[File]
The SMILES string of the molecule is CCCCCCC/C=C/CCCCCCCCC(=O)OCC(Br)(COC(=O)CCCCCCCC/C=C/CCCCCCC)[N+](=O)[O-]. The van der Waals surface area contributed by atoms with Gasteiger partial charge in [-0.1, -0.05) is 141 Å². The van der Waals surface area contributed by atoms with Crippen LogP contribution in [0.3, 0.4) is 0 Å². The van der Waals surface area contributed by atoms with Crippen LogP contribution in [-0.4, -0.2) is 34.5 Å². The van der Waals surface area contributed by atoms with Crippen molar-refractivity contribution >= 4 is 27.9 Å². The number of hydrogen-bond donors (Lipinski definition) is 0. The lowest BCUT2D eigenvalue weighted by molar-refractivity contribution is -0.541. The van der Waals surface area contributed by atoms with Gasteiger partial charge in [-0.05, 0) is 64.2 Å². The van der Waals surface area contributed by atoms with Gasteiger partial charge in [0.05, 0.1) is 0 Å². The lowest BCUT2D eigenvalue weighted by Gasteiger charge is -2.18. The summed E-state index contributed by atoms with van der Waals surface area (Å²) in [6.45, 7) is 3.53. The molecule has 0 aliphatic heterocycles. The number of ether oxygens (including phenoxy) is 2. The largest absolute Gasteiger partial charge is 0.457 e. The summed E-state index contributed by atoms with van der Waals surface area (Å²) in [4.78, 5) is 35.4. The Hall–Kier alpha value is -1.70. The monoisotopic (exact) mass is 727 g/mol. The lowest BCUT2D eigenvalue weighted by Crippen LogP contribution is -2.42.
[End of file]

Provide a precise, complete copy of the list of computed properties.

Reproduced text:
The SMILES string of the molecule is CCCCCCC/C=C/CCCCCCCCC(=O)OCC(Br)(COC(=O)CCCCCCCC/C=C/CCCCCCC)[N+](=O)[O-]. The van der Waals surface area contributed by atoms with Gasteiger partial charge in [-0.1, -0.05) is 141 Å². The van der Waals surface area contributed by atoms with Crippen LogP contribution in [0.3, 0.4) is 0 Å². The van der Waals surface area contributed by atoms with Crippen LogP contribution in [-0.4, -0.2) is 34.5 Å². The van der Waals surface area contributed by atoms with Crippen molar-refractivity contribution >= 4 is 27.9 Å². The number of hydrogen-bond donors (Lipinski definition) is 0. The lowest BCUT2D eigenvalue weighted by molar-refractivity contribution is -0.541. The van der Waals surface area contributed by atoms with Gasteiger partial charge in [-0.05, 0) is 64.2 Å². The van der Waals surface area contributed by atoms with Gasteiger partial charge in [0.05, 0.1) is 0 Å². The lowest BCUT2D eigenvalue weighted by Gasteiger charge is -2.18. The summed E-state index contributed by atoms with van der Waals surface area (Å²) in [6.45, 7) is 3.53. The molecule has 0 aliphatic heterocycles. The number of ether oxygens (including phenoxy) is 2. The largest absolute Gasteiger partial charge is 0.457 e. The summed E-state index contributed by atoms with van der Waals surface area (Å²) in [4.78, 5) is 35.4. The Hall–Kier alpha value is -1.70. The monoisotopic (exact) mass is 727 g/mol. The lowest BCUT2D eigenvalue weighted by Crippen LogP contribution is -2.42.